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Rafael Nadal turned his Australian Open history from tragedy to triumph over five hours, for a 21st Grand Slam title
And he showed us again that the story of Rafa and the Big 3 isn’t that they come up short sometimes; it’s that they keep coming back for more.
Published Jan 30, 2022
Tennis Channel Live: Final thoughts on the Australian Open
For nearly five hours, as I watched the Australian Open men’s final on Sunday morning, I prepared myself to write a post about how, when the story of the Big Three is told, it will have to include a chapter on how each of them came up painfully short in a quest to win a 21st Grand Slam title. The chapter would start with Roger Federer losing the 2019 Wimbledon final after having two match points; move on to Novak Djokovic falling one match shy of the Grand Slam at the 2021 US Open; and, to round out this tale of Olympian heartbreak, conclude with Rafael Nadal losing his fifth straight Australian Open final, to Daniil Medvedev, in 2022. The theme, roughly, would be that even the Gods can’t win them all, and that this is OK, because it’s good to know these guys are human, or part-human, after all.
That’s what I believed in the first set on Sunday, when Nadal, who was already in a full sweat after three games, appeared to have no idea how to play Medvedev, no idea where to try to put the ball against a 6’6” albatross who was everywhere at once. “Nadal is going to have to go so hard just to stay in it,” ESPN’s Patrick McEnroe said. When he lost the first set 6-2, it was tough to disagree.
Nadal did go hard in the second set, but when it was over, his prospects looked even bleaker. He had used his slice to neutralize Medvedev, and his drop shot to disrupt his rhythm. He had figured out how to open up space on the court and maneuver Medvedev out of position. He had gone up a break twice, reached set point, and served for the set. He had taken the Rod Laver Arena crowd, which was fully behind him, on an emotional roller-coaster ride.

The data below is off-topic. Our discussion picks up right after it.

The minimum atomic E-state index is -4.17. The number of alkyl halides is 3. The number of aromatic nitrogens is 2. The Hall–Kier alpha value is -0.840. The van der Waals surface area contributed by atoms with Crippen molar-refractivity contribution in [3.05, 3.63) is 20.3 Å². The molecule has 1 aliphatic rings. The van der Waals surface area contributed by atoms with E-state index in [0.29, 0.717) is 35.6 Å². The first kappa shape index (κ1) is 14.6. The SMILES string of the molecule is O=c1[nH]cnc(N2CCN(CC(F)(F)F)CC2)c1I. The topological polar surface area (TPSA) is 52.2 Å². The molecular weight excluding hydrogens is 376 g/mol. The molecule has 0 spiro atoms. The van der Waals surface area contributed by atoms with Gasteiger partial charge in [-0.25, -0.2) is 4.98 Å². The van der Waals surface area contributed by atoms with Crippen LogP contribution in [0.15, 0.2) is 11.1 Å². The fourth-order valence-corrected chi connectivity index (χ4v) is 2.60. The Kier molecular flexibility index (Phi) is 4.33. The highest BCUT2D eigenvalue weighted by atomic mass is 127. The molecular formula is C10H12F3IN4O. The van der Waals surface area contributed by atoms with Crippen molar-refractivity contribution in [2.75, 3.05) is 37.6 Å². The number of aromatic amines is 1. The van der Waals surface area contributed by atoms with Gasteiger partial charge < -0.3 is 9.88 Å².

By the time the set reached a tiebreaker, ESPN’s other McEnroe, John, understood the stakes: “He’s expended so much energy, it’s even more important that he wins this,” McEnroe said of Nadal. But Rafa didn’t win it. He led 5-3 in the tiebreaker, then lost four straight points.
Five games into the third set, the best you could say for Rafa was that at least it wasn’t going to be close, at least he wasn’t going to lose it from a break up in the fifth set, the way he had against Djokovic in 2012 and Federer in 2017. He was a step slow now, deflated by the result of the second set, and struggling to put his body weight into his shots. Serving at 2-3, Rafa hit two late, tired forehands, and went down 0-40. The crowd could only muster a sad murmur as it waited for the inevitable defeat. “This is all but over,” Patrick McEnroe said, and again it was tough to disagree.
Then Rafa, for the first time in a long time in an Australian Open final, caught a break. Medvedev tightened up. At 15-40, he had a look at a high backhand that he typically crushes for a crosscourt winner. This time, he pulled up just enough to send the ball over the baseline. On the next point, his last break point, Medvedev made a mental error by trying a drop shot that Nadal tracked down. Rafa had a lifeline, and he clung to it. He held; three games later, he broke with a backhand pass; serving for the set at 5-4, he hit four straight winners. How did Rafa turn that seemingly lost set around? Even he couldn’t tell you.